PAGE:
I went to Rutgers Law School in Camden, NJ, full time, at age 42 after completing my BA at Antioch Univ. My favorite Professor at Antioch was the President of the Philadelphia, PA, ACLU chapter. He took me to the Philadelphia City prison to interview, Mumia Abau Jamal, who was in prison for allegedly killing a Phila. Police Officer. He had me work on a Jailhouse Law Project where I assisted prisoners with their legal research. He encouraged me to go to law school.

At 42, I was older than all of my professors and students. The professors were so sexist I dropped out after the first semester and with my Active Duty spouse, moved to Sacramento, CA, where I completed my Paralegal Certification which taught me legal research skills which I use to this day.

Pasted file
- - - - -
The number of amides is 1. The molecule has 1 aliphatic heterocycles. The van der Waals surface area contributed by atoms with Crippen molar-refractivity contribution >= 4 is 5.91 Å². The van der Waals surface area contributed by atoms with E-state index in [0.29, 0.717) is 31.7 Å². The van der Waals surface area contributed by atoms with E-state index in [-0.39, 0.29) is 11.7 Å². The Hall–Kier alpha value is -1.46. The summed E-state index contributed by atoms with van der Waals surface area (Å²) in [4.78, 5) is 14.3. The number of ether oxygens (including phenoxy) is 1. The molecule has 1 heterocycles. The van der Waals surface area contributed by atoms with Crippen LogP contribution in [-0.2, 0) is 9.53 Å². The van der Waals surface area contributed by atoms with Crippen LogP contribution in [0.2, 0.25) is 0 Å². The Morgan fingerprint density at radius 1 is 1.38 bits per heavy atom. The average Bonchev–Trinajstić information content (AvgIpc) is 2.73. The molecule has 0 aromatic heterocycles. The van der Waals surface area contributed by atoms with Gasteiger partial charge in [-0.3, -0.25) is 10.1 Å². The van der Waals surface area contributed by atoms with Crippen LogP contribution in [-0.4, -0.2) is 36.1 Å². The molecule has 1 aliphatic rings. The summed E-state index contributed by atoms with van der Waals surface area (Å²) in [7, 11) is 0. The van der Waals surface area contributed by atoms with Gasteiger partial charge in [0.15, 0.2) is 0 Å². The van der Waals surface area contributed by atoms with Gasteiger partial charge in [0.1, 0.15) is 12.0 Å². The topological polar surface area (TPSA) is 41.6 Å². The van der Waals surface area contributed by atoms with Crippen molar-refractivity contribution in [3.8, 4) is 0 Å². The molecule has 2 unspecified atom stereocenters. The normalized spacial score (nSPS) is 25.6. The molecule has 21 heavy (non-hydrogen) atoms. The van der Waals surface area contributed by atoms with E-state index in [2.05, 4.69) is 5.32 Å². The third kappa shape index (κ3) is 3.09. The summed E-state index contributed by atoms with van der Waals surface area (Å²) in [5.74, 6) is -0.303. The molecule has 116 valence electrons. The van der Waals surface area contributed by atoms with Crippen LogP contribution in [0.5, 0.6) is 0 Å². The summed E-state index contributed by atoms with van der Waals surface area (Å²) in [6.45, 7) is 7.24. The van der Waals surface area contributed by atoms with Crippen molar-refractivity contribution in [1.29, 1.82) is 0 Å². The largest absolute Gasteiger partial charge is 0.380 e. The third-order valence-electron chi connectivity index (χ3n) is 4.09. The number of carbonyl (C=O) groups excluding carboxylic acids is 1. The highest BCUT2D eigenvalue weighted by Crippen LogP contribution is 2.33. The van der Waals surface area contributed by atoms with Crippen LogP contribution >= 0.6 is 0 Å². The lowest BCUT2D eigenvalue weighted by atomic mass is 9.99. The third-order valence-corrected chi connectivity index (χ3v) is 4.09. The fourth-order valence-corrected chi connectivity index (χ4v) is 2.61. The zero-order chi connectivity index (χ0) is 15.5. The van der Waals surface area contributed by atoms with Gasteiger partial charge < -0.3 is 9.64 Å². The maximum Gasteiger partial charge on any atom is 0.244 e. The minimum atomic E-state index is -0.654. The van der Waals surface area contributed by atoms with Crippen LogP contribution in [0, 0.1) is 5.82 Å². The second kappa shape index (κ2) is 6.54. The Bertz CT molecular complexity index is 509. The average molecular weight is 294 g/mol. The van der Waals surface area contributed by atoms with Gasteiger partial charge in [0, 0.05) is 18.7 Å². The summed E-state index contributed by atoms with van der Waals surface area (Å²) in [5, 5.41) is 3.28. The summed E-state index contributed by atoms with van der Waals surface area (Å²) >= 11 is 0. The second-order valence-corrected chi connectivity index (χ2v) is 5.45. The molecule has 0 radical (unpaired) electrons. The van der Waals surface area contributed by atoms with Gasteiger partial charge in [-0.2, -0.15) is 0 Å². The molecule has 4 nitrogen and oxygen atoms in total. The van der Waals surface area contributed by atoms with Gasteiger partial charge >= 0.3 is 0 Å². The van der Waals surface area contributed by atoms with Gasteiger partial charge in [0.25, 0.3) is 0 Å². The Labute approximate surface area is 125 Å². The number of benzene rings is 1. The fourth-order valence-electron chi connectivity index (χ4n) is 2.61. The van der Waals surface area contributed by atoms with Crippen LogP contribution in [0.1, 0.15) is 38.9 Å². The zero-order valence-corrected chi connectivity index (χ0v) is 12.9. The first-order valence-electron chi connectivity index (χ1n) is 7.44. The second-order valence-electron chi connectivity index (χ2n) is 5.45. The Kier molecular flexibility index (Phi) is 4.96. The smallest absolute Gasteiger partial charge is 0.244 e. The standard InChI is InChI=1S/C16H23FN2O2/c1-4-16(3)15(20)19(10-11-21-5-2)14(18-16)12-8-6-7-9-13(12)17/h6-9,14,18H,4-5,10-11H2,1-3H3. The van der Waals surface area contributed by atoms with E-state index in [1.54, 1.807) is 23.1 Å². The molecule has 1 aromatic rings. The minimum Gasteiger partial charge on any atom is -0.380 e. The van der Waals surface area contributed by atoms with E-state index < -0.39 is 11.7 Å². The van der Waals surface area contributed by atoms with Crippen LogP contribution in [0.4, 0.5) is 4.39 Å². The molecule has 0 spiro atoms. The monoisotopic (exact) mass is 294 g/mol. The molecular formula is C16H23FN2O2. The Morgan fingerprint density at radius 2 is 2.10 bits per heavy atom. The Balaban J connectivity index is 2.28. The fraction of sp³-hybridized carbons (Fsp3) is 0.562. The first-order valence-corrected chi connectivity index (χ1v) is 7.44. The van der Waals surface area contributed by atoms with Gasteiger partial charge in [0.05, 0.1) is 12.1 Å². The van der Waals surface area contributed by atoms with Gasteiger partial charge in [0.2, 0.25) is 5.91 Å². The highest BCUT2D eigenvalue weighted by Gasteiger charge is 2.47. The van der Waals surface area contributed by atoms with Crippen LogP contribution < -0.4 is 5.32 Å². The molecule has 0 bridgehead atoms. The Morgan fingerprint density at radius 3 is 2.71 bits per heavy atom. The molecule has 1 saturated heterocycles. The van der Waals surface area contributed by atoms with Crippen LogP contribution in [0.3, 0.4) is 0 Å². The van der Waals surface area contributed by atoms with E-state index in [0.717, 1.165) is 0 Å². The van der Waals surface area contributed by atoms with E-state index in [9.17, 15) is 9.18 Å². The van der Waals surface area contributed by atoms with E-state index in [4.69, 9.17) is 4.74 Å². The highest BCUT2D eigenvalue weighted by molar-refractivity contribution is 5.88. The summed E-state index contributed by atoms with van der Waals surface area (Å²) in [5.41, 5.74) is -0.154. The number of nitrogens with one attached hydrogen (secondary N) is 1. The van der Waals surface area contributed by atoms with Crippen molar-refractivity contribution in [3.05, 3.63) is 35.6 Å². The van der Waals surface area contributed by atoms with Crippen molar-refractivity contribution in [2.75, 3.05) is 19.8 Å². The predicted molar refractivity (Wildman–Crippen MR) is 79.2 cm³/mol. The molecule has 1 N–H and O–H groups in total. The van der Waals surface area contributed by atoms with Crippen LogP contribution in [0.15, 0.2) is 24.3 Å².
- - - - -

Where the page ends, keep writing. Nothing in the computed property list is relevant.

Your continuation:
I joined Philadelphia NOW in the 1970's, then convened the Germantown NOW Chapter in the local YWCA on Germantown Avenue in the 80's prior to moving to California.

Retirement: I decided I wanted to work on Women's Issues full time so after being appointed to Co-Chair the NOW Combating Racism Committee and running for the Prairie States NOW Board of Directors seat, I decided it was time to let my day job go.

Money was not a real problem because I had saved 15% of my Army salary (GS-12 when I retired) since 1990 when I joined the Army FERS retirement savings program. Also my spouse has his Air Force Retirement and is currently a full time employee for the US Army.